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Rand Paul’s mixed inheritance


The libertarian faithful – anti-tax activists and war protesters, John Birch Society members and a smattering of "truthers" who suspect the government’s hand in the 2001 terrorist attacks – gathered last September, eager to see the rising star of their movement.

With top billing on the opening night of the Liberty Political Action Conference, Sen. Rand Paul of Kentucky told the audience at an airport Marriott in Virginia that a viable Republican Party must reach out to young people and minorities.

But not long after the applause died down, Paul was out the door. He skipped an address by his father, former Rep. Ron Paul, as well as closing remarks by his own former Senate aide, an ex-radio host who had once celebrated Abraham Lincoln’s assassination and extolled white pride.

The senator was off to an exclusive resort on Mackinac Island, Mich., where he again talked about the future of the party. But this time he was in the company of Karl Rove and other power brokers, and his audience was Republican stalwarts who were sizing up possible presidential candidates.

As Rand Paul tries to broaden his appeal, he is also trying to take libertarianism, an ideology long on the fringes of American politics, into the mainstream. Midway through his freshman term, he has become a prominent voice in Washington’s biggest debates – on government surveillance, spending and Middle East policy.

In the months since he commanded national attention and bipartisan praise for his 13-hour filibuster against the Obama administration’s drone program, Rand Paul has impressed Republican leaders with his staying power, in part because of the stumbles of potential rivals and despite some of his own.

"Sen. Paul is a credible national candidate," said Mitt Romney, who ran as the consummate insider in 2012. "He has tapped into the growing sentiment that government has become too large and too intrusive." In an email, Romney added that the votes and dollars Paul would attract from his father’s supporters could help make him "a serious contender for the Republican nomination."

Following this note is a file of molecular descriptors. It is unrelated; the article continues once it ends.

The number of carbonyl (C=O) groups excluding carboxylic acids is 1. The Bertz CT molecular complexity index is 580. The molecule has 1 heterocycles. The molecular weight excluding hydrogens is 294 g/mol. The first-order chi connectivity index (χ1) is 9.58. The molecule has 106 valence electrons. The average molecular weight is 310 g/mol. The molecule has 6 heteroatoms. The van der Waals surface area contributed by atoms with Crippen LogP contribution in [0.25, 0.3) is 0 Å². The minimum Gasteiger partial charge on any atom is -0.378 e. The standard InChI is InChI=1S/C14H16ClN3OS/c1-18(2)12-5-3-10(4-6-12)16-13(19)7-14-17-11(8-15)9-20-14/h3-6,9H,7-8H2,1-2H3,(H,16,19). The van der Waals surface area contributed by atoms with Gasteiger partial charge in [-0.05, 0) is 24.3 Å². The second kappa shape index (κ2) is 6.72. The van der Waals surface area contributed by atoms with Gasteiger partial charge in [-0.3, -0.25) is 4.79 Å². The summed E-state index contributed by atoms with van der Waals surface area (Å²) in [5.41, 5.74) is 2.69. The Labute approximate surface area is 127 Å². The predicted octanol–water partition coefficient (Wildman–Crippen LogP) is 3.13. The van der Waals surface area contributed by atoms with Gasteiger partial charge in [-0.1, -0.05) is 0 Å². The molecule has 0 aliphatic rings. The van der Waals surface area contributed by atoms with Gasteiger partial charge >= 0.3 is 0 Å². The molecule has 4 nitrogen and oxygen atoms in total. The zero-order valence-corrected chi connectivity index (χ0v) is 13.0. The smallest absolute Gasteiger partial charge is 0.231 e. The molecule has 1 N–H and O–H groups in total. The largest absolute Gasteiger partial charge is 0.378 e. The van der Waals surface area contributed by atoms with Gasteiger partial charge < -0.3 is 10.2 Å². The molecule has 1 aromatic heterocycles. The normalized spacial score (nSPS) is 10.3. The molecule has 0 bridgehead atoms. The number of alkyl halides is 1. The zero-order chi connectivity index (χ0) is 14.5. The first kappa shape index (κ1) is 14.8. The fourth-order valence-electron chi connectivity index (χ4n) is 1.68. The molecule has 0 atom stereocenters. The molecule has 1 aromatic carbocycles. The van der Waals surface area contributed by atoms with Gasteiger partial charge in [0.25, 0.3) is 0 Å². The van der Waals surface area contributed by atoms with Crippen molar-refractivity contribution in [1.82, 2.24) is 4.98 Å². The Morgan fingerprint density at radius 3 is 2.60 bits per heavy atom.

But if Paul reaps the benefits of his father’s name and history, he also must contend with the burdens of that patrimony. And as he has become a politician in his own right and now tours the circuit of early primary states, Paul has been calibrating how fully he embraces some libertarian precepts.

"I want to be judged by who I am, not by a relationship," Paul, a self-described libertarian Republican, said in an interview last week. "I have wanted to develop my own way, and my own, I guess, connections to other intellectual movements myself when I came to Washington."

Coming of age in America’s first family of libertarianism – he calls his father, a three-time presidential aspirant, "my hero" – Paul was steeped in a narrow, rightward strain of the ideology, according to interviews, documents and a review of speeches, articles and books.

Some of its adherents have formulated provocative theories on race, class and American history, and routinely voice beliefs that go far beyond the anti-war, anti-big-government, pro-civil-liberties message of the broader movement that has attracted legions of college students, Silicon Valley entrepreneurs and Tea Party activists.

That worldview, often called "paleolibertarianism," emerges from the Ludwig von Mises Institute in Alabama, started with money raised by the senior Paul. It is named for the Austrian imigri who became an intellectual godfather of modern libertarian economic thinking, devoted to an unrestricted free market.

Some scholars affiliated with the Mises Institute have combined dark biblical prophecy with apocalyptic warnings that the nation is plunging toward economic collapse and cultural ruin. Others have championed the Confederacy. One economist, while faulting slavery because it was involuntary, suggested in an interview that the daily life of the enslaved was "not so bad – you pick cotton and sing songs."

Rand Paul says he abhors racism, has never visited the institute, and should not have to answer for the more extreme views of all of those in the libertarian orbit.